The complexity here is doing the aggregation on the set of products within the family/rollup and selecting the best offer to display. Now we’ve defined our use cases, let’s start testing.


Again we used a Node.js script to query and good old Excel to generate some graphs. The Node.js script used an array of terms, they have an overlap with the test data but a percentage results in 0 results, just like on our website.

You could also specify how many queries to execute (we used 1,000 and 10,000) and it wrote out the response times to file. During the first run the response times were terrible, what was wrong? Well, rookie mistake, we only provided Elasticsearch with 1 GB of HEAP_SPACE, so after we set that to 32 GB (yes I know, more than 30 is an overkill but for testing it was fine) thinks were looking much better.

So after setting that straight the result of our tests can be seen in the graphs below, the left side is average time in ms for all requests during the run, on the bottom the 4 different use cases.




Some remarks about the graphs and outcome:

  • Regarding the 100m run, we did several tests but forgot to run the 'doc' queries for use case C and D but we expect the same outcome
  • As you can also see for query C there are no parent-child results, that's because we couldn't get the query to work for that use case. It doesn't mean that it's not possible but not in the timeframe we had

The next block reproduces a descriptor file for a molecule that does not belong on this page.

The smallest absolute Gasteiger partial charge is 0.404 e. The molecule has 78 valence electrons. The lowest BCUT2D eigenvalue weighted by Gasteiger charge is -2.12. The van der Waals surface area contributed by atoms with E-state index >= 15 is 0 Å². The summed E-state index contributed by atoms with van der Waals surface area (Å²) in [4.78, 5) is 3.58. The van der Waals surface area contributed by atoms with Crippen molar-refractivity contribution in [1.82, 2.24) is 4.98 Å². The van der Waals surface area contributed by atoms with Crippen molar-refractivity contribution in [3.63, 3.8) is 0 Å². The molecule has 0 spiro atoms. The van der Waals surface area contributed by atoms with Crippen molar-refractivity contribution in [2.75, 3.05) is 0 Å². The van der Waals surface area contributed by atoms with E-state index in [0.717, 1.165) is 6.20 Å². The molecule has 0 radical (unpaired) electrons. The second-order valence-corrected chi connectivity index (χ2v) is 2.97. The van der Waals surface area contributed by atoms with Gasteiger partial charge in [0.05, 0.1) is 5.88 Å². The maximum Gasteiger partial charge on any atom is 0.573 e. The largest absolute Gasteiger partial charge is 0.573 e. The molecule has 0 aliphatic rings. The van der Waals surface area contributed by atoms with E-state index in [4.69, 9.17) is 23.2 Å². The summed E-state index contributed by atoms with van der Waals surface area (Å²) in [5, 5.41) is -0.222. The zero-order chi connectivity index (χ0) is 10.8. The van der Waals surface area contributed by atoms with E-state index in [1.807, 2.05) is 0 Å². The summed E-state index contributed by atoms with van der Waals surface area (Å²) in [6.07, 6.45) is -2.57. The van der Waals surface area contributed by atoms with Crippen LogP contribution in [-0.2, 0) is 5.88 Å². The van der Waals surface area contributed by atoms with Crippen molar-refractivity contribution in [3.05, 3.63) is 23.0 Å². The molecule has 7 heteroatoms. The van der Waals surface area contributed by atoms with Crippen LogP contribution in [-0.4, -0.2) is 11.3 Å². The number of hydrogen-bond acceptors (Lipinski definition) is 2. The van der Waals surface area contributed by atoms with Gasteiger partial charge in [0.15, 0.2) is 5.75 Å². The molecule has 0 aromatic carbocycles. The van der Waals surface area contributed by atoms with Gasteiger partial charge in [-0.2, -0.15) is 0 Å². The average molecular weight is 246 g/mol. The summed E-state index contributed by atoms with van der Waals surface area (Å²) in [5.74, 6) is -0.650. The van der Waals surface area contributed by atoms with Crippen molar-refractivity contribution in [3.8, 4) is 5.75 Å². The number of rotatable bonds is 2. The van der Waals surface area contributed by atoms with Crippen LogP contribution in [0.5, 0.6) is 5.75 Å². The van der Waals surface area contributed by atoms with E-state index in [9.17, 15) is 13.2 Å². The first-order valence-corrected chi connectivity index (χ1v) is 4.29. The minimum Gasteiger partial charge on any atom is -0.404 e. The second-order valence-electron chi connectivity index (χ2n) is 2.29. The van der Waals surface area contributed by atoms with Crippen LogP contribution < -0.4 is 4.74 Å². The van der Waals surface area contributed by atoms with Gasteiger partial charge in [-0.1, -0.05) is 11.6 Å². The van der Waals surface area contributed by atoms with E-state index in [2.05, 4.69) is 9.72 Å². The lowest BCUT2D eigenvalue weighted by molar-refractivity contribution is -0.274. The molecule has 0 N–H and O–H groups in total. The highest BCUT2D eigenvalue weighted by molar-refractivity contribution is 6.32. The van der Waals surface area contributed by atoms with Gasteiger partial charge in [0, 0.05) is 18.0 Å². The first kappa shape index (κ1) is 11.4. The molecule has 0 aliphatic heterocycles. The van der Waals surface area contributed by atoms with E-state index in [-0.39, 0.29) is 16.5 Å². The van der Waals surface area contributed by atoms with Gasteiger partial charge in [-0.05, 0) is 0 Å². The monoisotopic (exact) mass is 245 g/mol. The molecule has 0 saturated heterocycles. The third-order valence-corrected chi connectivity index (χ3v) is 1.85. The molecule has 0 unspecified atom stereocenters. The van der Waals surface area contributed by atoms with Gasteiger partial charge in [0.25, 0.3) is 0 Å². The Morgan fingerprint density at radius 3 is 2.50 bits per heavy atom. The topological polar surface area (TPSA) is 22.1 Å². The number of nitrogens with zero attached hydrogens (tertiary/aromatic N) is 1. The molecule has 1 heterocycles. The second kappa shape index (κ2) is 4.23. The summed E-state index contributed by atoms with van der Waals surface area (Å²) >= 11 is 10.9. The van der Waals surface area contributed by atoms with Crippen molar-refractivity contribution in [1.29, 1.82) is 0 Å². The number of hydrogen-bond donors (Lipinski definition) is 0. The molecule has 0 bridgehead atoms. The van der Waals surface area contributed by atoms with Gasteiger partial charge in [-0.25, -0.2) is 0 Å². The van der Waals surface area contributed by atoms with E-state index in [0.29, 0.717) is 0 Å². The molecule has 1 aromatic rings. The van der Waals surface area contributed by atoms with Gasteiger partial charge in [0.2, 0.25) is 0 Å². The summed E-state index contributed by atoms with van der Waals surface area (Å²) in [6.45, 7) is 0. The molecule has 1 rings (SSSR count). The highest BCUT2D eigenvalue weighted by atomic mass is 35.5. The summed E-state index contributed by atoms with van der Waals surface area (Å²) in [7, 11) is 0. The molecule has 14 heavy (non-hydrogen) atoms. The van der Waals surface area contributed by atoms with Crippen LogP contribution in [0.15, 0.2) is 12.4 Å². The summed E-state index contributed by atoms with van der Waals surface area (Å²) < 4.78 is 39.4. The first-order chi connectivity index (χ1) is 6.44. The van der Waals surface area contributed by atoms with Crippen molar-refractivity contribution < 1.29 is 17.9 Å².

• Doc-type offers is slow because we needed to aggregate on productid and the counts needed to be on product level. This was especially clear with the 100 million document index
  • The 'clear' winner is the nested document model except for the use case D so we need to figure out a way of doing that with a faster query or in a completely different way

The downside of nested documents is the update behaviour, if only one offer changed for a doc with five offers, the whole document needs to be reindexed. But remember our principle? It's not a big issue if the data is behind for, let's say, 15-20 minutes. Not to say it's not a challenge...


Based on the outcome of the test we draw the following conclusions:

  1. Parent/Child has limitations when combining cross-level queries with aggregations in one go
  2. Doc (with offer being the main entity) not as fast as we’d expected but that's because we needed top_hits aggregation
  3. Nested was the 'winner' although 'rollup' was still slow
  4. Elasticsearch scales predictably

Based on the outcome, we decided to move forward and we are now in the process of building part of the search and browse of our webshop on Elasticsearch.

The modelling and testing was done in cooperation with Anne Veling (beyondtrees.com).


Maarten Roosendaal is an IT Architect at bol.com and his main focus is on scalable search and SEO solutions. He has a background in Java/J2EE and previously worked for Sogyo and Capgemini. When not spending time with family or working, you can find him either in the gym, watching NBA/NCAA basketball, or at a movie theater.